In Noel v. Wal-Mart Stores, East LP, 18-1139-cv (2d Cir. March 11, 2019) (Summary Order), the Second Circuit, inter alia, vacated the lower court’s dismissal of plaintiff’s complaint. Plaintiff, who held the position of pharmacist manager, suffered from trypanophobia (or needle phobia). He sought an exemption from an alteration of his job description that would require him to administer immunizations.
The (narrow) question addressed by the court was whether administering immunizations was an “essential function” of plaintiff’s job. The court concluded that it could not be determined as a matter of law, that it was.
In reaching this conclusion, the court distinguished the facts of this case from its decision in Stevens v. Rite Aid Corp., 851 F.3d 224 (2d Cir. 2017), in which the court found that the needle-fearing pharmacist’s disability discrimination claim in that case could not be sustained. For example, while in Stevens “it was undisputed that Rite Aid changed the job description for pharmacists to include immunizations as an essential duty of the position,” in this case, plaintiff “specifically alleges that his job description had not yet changed as of the time of his constructive discharge, and Walmart’s July letter—which grants him an accommodation on the ground that administering injections was not an essential function of the job—tends to support that allegation.”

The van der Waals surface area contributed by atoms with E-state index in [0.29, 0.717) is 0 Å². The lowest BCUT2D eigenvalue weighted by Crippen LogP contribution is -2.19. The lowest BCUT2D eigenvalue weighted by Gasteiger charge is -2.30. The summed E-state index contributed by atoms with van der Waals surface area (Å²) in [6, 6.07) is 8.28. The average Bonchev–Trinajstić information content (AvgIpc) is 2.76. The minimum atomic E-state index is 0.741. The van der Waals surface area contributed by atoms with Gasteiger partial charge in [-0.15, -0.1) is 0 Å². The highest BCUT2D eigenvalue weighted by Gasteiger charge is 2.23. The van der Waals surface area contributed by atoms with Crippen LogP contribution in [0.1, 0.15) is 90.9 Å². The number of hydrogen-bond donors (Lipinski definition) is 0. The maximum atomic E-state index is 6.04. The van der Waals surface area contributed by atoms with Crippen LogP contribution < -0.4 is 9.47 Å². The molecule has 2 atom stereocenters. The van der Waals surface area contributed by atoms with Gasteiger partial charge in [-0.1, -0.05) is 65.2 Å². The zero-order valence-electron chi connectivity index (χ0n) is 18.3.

Here is the decision: